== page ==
Comparison of taurocholate accumulation in cultured hepatocytes of pig, rat and man

Biochem Biophys Res Commun. 1989 Jul 31;162(2):619-25. doi: 10.1016/0006-291x(89)92355-3.


Intracellular accumulation at 37 degrees C of 50 microM [14C]taurocholic acid by hepatocytes of pig and rat, cultured for 24 hours, and by human hepatocytes, cultured for 12 hours, reached equilibrium after an incubation time of 1 to 2 hours. Maximum capacity to accumulate taurocholate intracellularly was assessed in 3-hour incubations with increasing extracellular taurocholate concentrations. Accumulation capacity of pig and rat hepatocytes was saturated at 100 microM, while uptake by human hepatocytes slightly increased even further above this concentration. At extracellular concentrations of 100 to 500 microM, hepatocytes of these three species concentrated taurocholic acid intracellularly to between 13 and 17 nmol per mg cell protein, corresponding to an intracellular concentration which was 10-70 times higher than the added extracellular concentration. With proceeding culture age, accumulation capacity of rat and human hepatocytes declined steeply (-80% and -60%, respectively between the first and second culture day). In contrast, in cultured pig hepatocytes, this capacity was only 40% lower on the third day compared to the first day of culture. It is concluded that in cultured pig hepatocytes, the capacity to accumulate bile acids is retained for a longer time than in cultured rat and human hepatocytes.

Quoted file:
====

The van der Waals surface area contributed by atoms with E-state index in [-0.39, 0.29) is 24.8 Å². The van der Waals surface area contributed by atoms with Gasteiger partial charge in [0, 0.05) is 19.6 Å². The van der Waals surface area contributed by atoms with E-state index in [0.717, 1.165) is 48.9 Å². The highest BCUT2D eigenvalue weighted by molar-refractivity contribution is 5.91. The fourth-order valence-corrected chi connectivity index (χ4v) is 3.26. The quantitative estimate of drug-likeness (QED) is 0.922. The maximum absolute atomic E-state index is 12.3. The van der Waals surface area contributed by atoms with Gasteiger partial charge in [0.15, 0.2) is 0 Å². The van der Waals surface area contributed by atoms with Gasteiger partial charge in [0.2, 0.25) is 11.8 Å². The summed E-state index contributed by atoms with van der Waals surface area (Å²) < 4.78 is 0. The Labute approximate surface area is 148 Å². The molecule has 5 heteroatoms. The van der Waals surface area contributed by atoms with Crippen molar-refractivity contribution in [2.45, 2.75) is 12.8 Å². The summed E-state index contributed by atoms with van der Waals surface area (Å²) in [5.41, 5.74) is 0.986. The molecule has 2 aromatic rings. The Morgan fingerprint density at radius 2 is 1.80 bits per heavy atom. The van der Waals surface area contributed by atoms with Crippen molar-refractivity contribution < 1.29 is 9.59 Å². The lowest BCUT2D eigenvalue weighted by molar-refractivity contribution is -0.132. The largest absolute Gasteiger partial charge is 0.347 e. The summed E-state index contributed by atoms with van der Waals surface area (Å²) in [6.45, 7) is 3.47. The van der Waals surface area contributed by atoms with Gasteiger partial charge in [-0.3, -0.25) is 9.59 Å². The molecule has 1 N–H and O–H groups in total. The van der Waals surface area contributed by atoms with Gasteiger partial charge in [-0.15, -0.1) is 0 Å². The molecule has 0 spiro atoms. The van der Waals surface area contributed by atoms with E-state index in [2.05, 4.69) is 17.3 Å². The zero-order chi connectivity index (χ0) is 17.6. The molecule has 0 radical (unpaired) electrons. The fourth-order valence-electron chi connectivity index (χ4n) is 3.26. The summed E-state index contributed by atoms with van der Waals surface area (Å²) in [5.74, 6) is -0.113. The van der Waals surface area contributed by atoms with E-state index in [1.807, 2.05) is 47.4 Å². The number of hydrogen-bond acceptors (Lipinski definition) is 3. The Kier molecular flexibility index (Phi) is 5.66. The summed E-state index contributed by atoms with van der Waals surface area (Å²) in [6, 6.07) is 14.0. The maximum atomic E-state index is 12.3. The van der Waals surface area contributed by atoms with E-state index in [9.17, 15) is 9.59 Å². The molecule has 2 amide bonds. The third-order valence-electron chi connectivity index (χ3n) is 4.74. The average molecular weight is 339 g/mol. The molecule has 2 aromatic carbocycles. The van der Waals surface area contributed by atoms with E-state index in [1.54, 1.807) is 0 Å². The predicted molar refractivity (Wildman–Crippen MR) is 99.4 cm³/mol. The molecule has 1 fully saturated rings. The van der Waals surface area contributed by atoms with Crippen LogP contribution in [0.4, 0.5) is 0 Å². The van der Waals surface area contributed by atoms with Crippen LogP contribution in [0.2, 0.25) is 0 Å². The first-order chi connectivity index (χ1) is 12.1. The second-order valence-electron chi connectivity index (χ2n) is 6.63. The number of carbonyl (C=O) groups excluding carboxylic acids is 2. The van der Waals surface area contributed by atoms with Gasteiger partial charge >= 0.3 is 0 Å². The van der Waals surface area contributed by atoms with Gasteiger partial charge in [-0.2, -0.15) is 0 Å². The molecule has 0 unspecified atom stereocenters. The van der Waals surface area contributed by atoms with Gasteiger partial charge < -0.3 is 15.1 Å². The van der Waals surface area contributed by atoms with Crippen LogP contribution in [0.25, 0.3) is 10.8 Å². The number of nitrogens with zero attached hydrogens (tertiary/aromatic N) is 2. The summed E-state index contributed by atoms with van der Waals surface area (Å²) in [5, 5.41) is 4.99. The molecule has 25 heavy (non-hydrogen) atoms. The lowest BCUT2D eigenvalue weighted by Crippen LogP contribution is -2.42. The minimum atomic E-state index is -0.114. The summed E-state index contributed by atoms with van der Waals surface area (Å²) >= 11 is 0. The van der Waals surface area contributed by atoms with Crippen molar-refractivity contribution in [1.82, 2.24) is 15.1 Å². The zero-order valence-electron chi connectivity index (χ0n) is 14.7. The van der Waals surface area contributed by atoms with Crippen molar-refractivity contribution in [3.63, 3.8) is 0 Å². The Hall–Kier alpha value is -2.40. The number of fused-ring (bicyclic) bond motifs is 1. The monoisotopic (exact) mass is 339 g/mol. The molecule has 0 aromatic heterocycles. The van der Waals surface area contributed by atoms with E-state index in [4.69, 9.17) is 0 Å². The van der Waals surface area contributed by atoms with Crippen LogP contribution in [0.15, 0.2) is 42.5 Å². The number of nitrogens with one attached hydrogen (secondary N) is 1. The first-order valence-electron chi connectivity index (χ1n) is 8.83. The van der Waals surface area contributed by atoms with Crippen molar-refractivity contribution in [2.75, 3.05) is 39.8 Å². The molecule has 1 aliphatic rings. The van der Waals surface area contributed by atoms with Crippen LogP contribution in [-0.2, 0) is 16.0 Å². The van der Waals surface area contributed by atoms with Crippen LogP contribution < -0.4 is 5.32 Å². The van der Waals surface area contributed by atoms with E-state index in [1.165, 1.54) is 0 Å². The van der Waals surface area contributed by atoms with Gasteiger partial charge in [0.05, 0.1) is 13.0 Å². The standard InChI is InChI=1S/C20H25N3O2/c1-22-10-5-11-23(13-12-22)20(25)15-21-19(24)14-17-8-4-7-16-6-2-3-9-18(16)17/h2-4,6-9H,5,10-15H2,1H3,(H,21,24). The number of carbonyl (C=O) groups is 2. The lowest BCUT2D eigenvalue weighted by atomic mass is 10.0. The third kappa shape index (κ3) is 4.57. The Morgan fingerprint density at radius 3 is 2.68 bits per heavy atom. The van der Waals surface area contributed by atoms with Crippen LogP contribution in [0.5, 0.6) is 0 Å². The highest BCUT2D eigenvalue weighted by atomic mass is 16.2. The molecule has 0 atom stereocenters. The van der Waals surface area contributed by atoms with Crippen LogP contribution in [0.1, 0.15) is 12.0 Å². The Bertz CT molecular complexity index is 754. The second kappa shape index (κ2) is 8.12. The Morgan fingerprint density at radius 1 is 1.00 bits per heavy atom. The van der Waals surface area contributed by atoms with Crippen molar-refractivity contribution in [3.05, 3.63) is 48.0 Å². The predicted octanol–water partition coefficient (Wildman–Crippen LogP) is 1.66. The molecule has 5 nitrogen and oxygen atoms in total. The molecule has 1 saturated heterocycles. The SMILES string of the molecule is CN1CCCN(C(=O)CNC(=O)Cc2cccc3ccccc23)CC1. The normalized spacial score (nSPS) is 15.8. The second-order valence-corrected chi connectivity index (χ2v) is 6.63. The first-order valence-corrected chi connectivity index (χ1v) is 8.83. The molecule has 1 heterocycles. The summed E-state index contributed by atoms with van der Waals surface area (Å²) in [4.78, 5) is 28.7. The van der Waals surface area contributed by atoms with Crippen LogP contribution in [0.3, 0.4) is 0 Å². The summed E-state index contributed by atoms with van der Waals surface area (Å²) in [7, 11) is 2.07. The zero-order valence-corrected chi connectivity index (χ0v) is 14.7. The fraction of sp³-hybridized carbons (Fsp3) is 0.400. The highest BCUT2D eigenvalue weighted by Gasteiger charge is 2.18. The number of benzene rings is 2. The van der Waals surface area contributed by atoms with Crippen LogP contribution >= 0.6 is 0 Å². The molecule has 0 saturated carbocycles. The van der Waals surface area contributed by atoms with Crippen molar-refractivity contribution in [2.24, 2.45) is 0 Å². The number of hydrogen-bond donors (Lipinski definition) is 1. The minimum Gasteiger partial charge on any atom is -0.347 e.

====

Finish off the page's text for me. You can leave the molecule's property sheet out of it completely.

Publication types

  • Comparative Study
  • Research Support, Non-U.S. Gov't

MeSH terms

  • Animals
  • Cells, Cultured
  • Dexamethasone / pharmacology
  • Female
  • Humans
  • Kinetics
  • Liver / drug effects
  • Liver / metabolism*
  • Male
  • Rats
  • Rats, Inbred Strains
  • Species Specificity
  • Swine
  • Taurocholic Acid / metabolism*
  • Vitamin E / pharmacology


  • Vitamin E
  • Taurocholic Acid
  • Dexamethasone